Jack, on the other hand, enters room 237 out of his fatherly duty to his child. Before he enters the room he has an argument with his wife where she accuses him of causing the bruises to Danny’s neck (The Shining 1980). Since Jack enters the same room that Danny did, he accesses the she same node of the stream of consciousness and the memory of the same night from his point of view. The ghost appears to Jack as a nude young woman. As Jack gives in to his lust, she turns into the bloated corpse of the dead woman (The Shining 1980). Jack’s hallucination shows his fear of giving in to his passions.
The hallways of The Overlook hold their own hallucinations as well. Danny and Jack May have been drawn to the memory of the woman that died in room 237, but the traumatic memory for The Overlook takes place in the Colorado Lounge. The hallway that acts as the stream of consciousness is open the Colorado Lounge on the ground floor, where Danny rides straight through it on his tricycle trip through the hotel, and on the main stairway that leads down into the lounge. Something so traumatic happened in the Colorado Lounge that the memory stands as an open wound in the psyche of the hotel, and The Overlook tries to fill the hole with the souls of the Torrance family.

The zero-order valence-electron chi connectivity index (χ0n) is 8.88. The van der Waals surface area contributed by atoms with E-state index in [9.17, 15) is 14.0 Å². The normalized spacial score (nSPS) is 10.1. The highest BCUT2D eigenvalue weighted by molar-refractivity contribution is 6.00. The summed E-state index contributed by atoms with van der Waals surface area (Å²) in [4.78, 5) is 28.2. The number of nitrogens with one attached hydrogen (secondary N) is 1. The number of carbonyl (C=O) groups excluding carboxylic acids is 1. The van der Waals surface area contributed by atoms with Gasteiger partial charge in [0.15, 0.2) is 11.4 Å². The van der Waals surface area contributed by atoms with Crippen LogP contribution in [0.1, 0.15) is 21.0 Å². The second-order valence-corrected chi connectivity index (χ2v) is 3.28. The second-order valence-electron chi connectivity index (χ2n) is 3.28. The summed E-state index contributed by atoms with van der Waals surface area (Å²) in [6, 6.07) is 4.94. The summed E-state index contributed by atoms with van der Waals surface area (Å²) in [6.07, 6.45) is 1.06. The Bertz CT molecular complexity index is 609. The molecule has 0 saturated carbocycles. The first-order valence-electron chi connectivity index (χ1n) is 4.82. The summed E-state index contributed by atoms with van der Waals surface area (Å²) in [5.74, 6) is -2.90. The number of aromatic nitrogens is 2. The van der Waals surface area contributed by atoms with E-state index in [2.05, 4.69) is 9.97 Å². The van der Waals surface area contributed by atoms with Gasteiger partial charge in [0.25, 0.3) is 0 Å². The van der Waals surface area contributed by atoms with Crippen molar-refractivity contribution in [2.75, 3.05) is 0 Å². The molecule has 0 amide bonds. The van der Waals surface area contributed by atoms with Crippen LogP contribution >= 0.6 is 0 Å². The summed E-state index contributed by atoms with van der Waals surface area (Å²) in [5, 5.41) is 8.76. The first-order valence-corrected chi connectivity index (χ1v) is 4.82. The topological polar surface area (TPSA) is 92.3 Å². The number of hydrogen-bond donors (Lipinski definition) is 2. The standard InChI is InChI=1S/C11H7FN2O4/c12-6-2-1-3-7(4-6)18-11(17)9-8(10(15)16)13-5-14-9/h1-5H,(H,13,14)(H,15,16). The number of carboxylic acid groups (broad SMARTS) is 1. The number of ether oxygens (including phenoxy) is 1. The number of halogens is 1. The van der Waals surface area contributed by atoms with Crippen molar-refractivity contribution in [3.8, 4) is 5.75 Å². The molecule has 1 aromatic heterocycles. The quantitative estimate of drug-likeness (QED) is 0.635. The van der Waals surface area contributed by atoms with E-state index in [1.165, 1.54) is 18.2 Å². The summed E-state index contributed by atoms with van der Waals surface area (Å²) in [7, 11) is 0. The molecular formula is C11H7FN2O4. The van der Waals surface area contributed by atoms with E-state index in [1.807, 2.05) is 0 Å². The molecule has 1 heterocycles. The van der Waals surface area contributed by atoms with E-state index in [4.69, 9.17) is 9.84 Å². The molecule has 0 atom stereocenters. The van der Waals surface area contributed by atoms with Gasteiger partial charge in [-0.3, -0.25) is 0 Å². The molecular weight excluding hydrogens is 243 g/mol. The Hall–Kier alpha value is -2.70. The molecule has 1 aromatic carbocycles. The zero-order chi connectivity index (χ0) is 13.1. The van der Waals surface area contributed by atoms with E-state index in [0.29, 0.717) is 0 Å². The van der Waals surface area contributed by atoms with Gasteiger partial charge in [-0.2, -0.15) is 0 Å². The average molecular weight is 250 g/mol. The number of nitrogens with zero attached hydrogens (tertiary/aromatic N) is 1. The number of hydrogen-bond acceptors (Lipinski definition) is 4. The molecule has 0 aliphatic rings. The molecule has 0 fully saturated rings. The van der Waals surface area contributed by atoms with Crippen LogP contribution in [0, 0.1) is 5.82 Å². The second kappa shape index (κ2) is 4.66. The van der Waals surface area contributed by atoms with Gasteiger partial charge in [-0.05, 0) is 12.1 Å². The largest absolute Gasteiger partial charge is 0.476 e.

The connection between the physical spaces of the Overlook’s hallways and Danny and Jack’s minds leaves more questions than it answers. The movie follows at least one character that has the ability to read the thoughts of others and tell the future, but none of the characters foresee what happens except maybe the hotel itself. But that may just be the point of the film; the mind is such a confusing and convoluted place that even if one could access the power to see the future that person would not be likely to understand what is revealed. The Overlook Hotel is secluded amongst the mountains like the consciousness of the characters’ minds, and like the labyrinthine pattern of the carpet in the hallways and the hedge maze that stands in front of hotel, The Overlook symbolizes the convoluted and confusing actions of the subconscious mind.
Ager, Rob. “MAZES, MIRRORS, DECEPTION AND DENIAL: An In-depth Analysis of Stanley Kubrick’s THE SHINING.” The Shining (1979) Analysis. 2008. Web. 9 Dec. 2014.
Casetti, Francesco. “Adaptations and Mis-adaptations: Film, Literature, and Social Discourses.” A Companion to Literature and Film. Malden, MA: Blackwell Pub., 2004. Print.
King, Stephen. The Shining. New York: Anchor, 2012. Print.
Room 237. Ascher, R. IFC Films. 2012. Film.
The Shining. Kubrick, S. Warner Brothers. 1980. Film.